If you’re a young person, you may have noticed that college prices have gone up quite a bit.
In fact, if you haven’t noticed that, you’ve been living on Mars. Colleges are demanding ever more money and students are going into ever more debt.
What is so strange about the whole debate about college fees is how the underlying causes are never discussed. Why would the price of something just keep going up way above inflation?
Well., one of the reasons is actually student debt. Student debt, compared to other debt, is actually quite cheap. It is made cheap by the fact that the interest rates on the loans are partially financed by the government.
In addition, college debt is only repaid when you start earning money, unlike other debts. So again, the cost of going into debt for college students is lower than it would be if you just got a loan from the bank.
But this has had a couple of effects. The first is that colleges and universities have put up their prices.
After all, if students can take on as much debt as they like today, then they can afford to pay tens of thousands of dollars a year.
The other effect is that students are saddled with huge outstanding debts. This means that once they enter the workplace, they’re paying them off for decades to come.
Once they get out of college, options tend to be limited. There just aren’t enough middle-class jobs to go around once people leave university. In fact, the US middle-class is in a long-term decline. And the US economy is hemorrhaging hundreds of thousands of middle-class jobs every year.
On top of this, once you’ve graduated, there is a chance that whatever job you get, you’ll be paid less than previous generations. That means that the benefit of a college education may be outweighed by the cost.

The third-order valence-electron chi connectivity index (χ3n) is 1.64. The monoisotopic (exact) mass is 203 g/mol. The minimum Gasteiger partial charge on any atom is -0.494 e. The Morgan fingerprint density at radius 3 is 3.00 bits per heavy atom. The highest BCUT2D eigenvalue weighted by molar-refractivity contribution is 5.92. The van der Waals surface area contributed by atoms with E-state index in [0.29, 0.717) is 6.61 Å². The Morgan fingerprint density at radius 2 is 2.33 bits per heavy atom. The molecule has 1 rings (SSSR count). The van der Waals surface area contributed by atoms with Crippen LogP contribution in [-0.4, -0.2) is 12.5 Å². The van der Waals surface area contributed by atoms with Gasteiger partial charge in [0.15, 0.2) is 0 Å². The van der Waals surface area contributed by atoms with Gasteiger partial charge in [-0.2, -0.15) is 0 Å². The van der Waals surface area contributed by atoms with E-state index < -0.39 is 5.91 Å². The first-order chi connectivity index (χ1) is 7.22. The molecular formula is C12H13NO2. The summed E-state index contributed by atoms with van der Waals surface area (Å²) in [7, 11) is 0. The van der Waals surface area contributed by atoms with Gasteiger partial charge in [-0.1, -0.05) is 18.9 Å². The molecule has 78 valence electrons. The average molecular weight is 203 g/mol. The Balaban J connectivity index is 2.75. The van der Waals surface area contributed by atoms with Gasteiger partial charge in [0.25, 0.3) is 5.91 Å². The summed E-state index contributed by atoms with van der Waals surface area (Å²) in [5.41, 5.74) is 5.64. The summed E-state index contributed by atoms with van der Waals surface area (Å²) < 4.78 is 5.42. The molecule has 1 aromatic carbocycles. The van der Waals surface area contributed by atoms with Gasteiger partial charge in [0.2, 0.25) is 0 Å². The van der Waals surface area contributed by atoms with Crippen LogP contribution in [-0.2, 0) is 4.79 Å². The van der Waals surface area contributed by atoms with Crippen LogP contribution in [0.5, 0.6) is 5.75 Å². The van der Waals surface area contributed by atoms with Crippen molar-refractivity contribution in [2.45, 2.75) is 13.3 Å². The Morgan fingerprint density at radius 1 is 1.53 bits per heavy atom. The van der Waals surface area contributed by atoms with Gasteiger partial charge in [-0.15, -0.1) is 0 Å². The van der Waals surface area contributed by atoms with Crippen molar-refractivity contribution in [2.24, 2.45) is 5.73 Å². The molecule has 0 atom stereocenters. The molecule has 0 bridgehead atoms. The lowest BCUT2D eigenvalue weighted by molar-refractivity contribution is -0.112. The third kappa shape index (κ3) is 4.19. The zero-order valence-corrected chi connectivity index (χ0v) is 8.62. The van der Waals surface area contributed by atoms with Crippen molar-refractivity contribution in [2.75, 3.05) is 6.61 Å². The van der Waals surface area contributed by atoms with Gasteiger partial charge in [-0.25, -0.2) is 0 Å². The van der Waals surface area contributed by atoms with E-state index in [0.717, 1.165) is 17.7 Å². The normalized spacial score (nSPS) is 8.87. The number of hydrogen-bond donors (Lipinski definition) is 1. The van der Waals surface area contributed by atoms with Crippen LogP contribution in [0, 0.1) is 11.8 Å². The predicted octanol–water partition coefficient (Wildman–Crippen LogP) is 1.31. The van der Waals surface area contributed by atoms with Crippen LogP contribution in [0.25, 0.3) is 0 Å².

So what are your options? One option is to get a job in the public service which may entitle you to public service loan forgiveness. You can also apply for student loan forgiveness.
These programs can shave a percentage off your monthly repayments and make your outgoings more affordable. There are even programs that reduce your monthly payments to $0. But, remember, you may not qualify.
Another option is to start making smart decisions today. Different courses have different financial prospects. For example, if you do a degree in science, mathematics, engineering, economics or law, you’re likely to get a better-paid job.
That’s because the marketplace demands people with these skills, yet they’re in short supply. Other subjects, like liberal arts, may be more fun, but they don’t pay as well, yet command the same level of debt.
Both of these options make the lure of college more attractive. But if you’re an ambitious person it’s no longer clear that you should go to college.
Mounting debts and bleak job prospects mean that many people would be better off starting their careers early. Spending more time building up your work experience may prove to be a bigger payoff overall.
Pohot Credit: simple.wikipedia.org